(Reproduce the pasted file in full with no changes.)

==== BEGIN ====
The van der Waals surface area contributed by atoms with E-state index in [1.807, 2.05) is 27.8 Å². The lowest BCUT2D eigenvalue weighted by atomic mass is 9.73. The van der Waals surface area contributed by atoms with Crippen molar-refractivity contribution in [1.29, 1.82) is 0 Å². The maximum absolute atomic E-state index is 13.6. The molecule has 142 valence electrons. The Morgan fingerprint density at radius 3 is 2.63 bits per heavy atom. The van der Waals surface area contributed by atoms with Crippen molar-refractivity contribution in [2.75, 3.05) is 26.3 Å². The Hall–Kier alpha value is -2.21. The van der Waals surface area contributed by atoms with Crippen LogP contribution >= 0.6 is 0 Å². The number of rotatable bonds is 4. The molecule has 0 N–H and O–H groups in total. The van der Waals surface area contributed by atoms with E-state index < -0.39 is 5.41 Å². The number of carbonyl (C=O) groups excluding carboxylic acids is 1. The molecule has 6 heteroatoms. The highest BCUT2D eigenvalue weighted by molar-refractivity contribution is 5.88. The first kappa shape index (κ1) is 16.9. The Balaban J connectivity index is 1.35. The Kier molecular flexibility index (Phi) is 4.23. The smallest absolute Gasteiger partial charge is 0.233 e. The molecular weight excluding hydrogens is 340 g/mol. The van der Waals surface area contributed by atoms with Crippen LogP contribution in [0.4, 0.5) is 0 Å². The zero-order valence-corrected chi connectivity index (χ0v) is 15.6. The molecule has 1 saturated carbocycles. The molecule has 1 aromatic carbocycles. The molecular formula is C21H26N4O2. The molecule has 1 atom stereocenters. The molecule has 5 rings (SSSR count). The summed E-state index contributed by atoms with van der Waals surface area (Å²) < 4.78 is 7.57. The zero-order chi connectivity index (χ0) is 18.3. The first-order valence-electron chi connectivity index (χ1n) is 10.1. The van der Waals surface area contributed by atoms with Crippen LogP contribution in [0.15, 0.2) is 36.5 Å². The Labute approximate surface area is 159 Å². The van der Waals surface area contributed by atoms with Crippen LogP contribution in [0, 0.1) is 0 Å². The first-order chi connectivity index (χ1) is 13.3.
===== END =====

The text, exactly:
The van der Waals surface area contributed by atoms with E-state index in [1.807, 2.05) is 27.8 Å². The lowest BCUT2D eigenvalue weighted by atomic mass is 9.73. The van der Waals surface area contributed by atoms with Crippen molar-refractivity contribution in [1.29, 1.82) is 0 Å². The maximum absolute atomic E-state index is 13.6. The molecule has 142 valence electrons. The Morgan fingerprint density at radius 3 is 2.63 bits per heavy atom. The van der Waals surface area contributed by atoms with Crippen molar-refractivity contribution in [2.75, 3.05) is 26.3 Å². The Hall–Kier alpha value is -2.21. The van der Waals surface area contributed by atoms with Crippen LogP contribution >= 0.6 is 0 Å². The number of rotatable bonds is 4. The molecule has 0 N–H and O–H groups in total. The van der Waals surface area contributed by atoms with E-state index < -0.39 is 5.41 Å². The number of carbonyl (C=O) groups excluding carboxylic acids is 1. The molecule has 6 heteroatoms. The highest BCUT2D eigenvalue weighted by molar-refractivity contribution is 5.88. The first kappa shape index (κ1) is 16.9. The Balaban J connectivity index is 1.35. The Kier molecular flexibility index (Phi) is 4.23. The smallest absolute Gasteiger partial charge is 0.233 e. The molecular weight excluding hydrogens is 340 g/mol. The van der Waals surface area contributed by atoms with Crippen LogP contribution in [0.4, 0.5) is 0 Å². The zero-order valence-corrected chi connectivity index (χ0v) is 15.6. The molecule has 1 saturated carbocycles. The molecule has 1 aromatic carbocycles. The molecular formula is C21H26N4O2. The molecule has 1 atom stereocenters. The molecule has 5 rings (SSSR count). The summed E-state index contributed by atoms with van der Waals surface area (Å²) < 4.78 is 7.57. The zero-order chi connectivity index (χ0) is 18.3. The first-order valence-electron chi connectivity index (χ1n) is 10.1. The van der Waals surface area contributed by atoms with Crippen LogP contribution in [0.15, 0.2) is 36.5 Å². The Labute approximate surface area is 159 Å². The van der Waals surface area contributed by atoms with Crippen LogP contribution in [0, 0.1) is 0 Å². The first-order chi connectivity index (χ1) is 13.3.